Professor of Chemistry, Emeritus
1932 – 2008
Neil Bartlett was most famous for work he performed while at the University of British Columbia in Vancouver in 1962. He and his students had discovered that platinum hexafluoride, PtF6, was such a powerful oxidizing agent that it could even remove an electron from molecular oxygen to form a salt-like compound, O2+PtF6-. While perusing a table of the ionization potentials of various gases, Bartlett noticed that the ionization potential of xenon (one of the “inert” or “noble” gases) was approximately the same as that of molecular oxygen. Then came the spark of genius and, ultimately, one of the most beautiful experiments of all time. He reasoned that if Xe is as easily oxidized as O2, then PtF6 should be capable of oxidizing Xe to form a compound analogous to O2+PtF6-. He ordered a sample of xenon gas and constructed a glass apparatus for mixing the colorless gas with the red vapors of PtF6. Where the gas and the vapors made contact in the reaction vessel, a bright yellow solid of composition XePtF6 formed!
When news of the reactivity of an “inert” gas reached the scientific community, both by publication and by unauthorized leaks through journal referees, a mad scramble ensued. Other workers soon showed that xenon and other noble gases are capable of reacting directly with fluorine, and a variety of new compounds were prepared. The astonishment of all these discoveries was heightened by knowledge that, in the 1930s, even a top-notch chemist like Don Yost at the California Institute of Technology, with the encouragement of Linus Pauling, had been unsuccessful in getting xenon to react with fluorine gas. But in the years near Bartlett’s death, chemists around the world continue to make amazing noble gas compounds. The site of Bartlett’s groundbreaking experiment has now been designated as an International Historic Chemical Landmark by the American Chemical Society (ACS) and the Canadian Society for Chemistry.
There was a young man of Vancouver
Who devised a clever maneuver.
He showed that a gas he was keen on
Could even react with xenon.
Thus he greatly enhanced his whole oeuvre.
Bartlett was born on September 15, 1932, in Newcastle-upon-Tyne, England. His father was a shipwright who had served in World War I and had been severely gassed, so his mother was widowed very early. But she was very industrious and made a good living running a little grocery store. Neil and his brother used to make ice cream on weekends as a little side business. At the age of 11, while at Heaton Grammar School, Neil was enchanted by the chem lab, and enjoyed growing crystals such as the beautiful blue crystals of ammoniated copper salts. Books and chemicals were purchased with the proceeds from the ice cream business.
Later he moved to King’s College, University of Durham, where he earned his Ph.D. in 1958, working with Professor P. L. Robinson. As an alternative to National Service he taught for a year at the Duke’s School in Alnwick, Northumberland. Then he joined the staff at the University of British Columbia, performed his epoch-making research, and quickly rose through the ranks to professor in 1964. After serving as professor at Princeton University for three years, he realized that he missed life on the West Coast and in 1969 accepted invitations to join the University of California, Berkeley, faculty (emeritus in 1993) and the Lawrence Berkeley National Laboratory (retired in 1999).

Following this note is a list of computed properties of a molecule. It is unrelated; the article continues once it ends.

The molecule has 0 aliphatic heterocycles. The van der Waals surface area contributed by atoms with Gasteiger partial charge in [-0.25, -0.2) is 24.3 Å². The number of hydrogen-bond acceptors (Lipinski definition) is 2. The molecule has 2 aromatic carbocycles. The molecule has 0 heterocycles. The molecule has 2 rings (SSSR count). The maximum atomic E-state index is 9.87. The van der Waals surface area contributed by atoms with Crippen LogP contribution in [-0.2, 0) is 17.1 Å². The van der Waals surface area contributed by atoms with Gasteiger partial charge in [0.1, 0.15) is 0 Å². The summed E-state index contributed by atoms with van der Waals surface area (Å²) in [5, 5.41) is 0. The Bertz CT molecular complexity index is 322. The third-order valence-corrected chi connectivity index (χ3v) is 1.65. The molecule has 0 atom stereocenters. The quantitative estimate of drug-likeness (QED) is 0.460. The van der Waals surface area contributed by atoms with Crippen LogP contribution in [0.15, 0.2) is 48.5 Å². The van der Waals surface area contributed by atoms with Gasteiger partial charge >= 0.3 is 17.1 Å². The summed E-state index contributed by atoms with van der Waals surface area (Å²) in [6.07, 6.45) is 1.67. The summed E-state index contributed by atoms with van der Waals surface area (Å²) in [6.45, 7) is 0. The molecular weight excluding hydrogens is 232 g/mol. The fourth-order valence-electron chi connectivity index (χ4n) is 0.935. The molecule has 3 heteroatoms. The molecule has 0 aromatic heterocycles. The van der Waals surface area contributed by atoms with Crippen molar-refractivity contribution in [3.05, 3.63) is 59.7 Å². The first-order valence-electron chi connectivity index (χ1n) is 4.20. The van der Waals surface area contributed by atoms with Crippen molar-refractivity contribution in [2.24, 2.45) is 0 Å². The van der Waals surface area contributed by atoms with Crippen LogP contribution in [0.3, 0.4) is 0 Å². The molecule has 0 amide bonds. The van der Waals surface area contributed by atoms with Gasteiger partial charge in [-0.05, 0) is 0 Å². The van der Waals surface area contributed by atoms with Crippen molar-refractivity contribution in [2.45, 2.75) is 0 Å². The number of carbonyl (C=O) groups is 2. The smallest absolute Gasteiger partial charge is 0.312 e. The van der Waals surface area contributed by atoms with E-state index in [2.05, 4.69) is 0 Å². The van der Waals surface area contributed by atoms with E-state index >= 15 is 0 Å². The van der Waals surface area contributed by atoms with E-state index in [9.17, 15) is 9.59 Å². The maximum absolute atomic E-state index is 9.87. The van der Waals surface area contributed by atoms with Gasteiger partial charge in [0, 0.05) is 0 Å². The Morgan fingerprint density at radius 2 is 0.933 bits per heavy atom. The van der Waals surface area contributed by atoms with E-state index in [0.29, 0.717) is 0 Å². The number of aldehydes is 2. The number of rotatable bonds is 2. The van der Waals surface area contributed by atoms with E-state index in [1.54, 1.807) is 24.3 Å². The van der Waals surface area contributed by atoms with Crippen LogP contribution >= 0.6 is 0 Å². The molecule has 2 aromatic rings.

At Berkeley, Bartlett continued his imaginative research, not only in noble-gas chemistry, but in many other areas, including the preparation of elements in unusual high oxidation states, the use of anhydrous liquid HF as a solvent in such syntheses, the preparation of graphite intercalates, and the preparation of new refractory solids of boron, carbon and nitrogen.
In department seminars, he enlivened discussions with his thoughtful comments, much as G. N. Lewis did in the early part of the 20th century. He served diligently on Academic Senate committees, including chairmanship of the all-important Committee on Budget and Interdepartmental Relations. Bartlett was a dedicated and inventive teacher. Several of his former students now lead their own world-famous chemical research groups. Both his students and his departmental colleagues are saddened by the loss of his cheerful leadership and companionship.
He was a fellow of the Royal Society, a foreign associate of the U.S. National Academy of Sciences and of the French Academy of Sciences and was also a member, fellow, or associate of many other academies and honor societies in Europe and America. He held nine honorary degrees and many visiting lectureships and professorships. Among his prizes and awards were the Davy Medal of the Royal Society, the Moissan Award for Fluorine Chemistry, the Welch Award in Chemistry, and the ACS Award for Distinguished Service in the Advancement of Inorganic Chemistry.
Bartlett became a U.S. citizen in 2000. In his retirement he enjoyed watercolor painting, woodworking and gardening at his Orinda home. He died unexpectedly on August 5, 2008, from an aortic aneurism. He is survived by his wife of 51 years, Christina; his sons, Jeremy of El Cerrito, Christopher of Palo Alto, Robin of Oakland; and by his daughter, Jane Piggott of Folsom, California. He also left five grandchildren.
William L. Jolly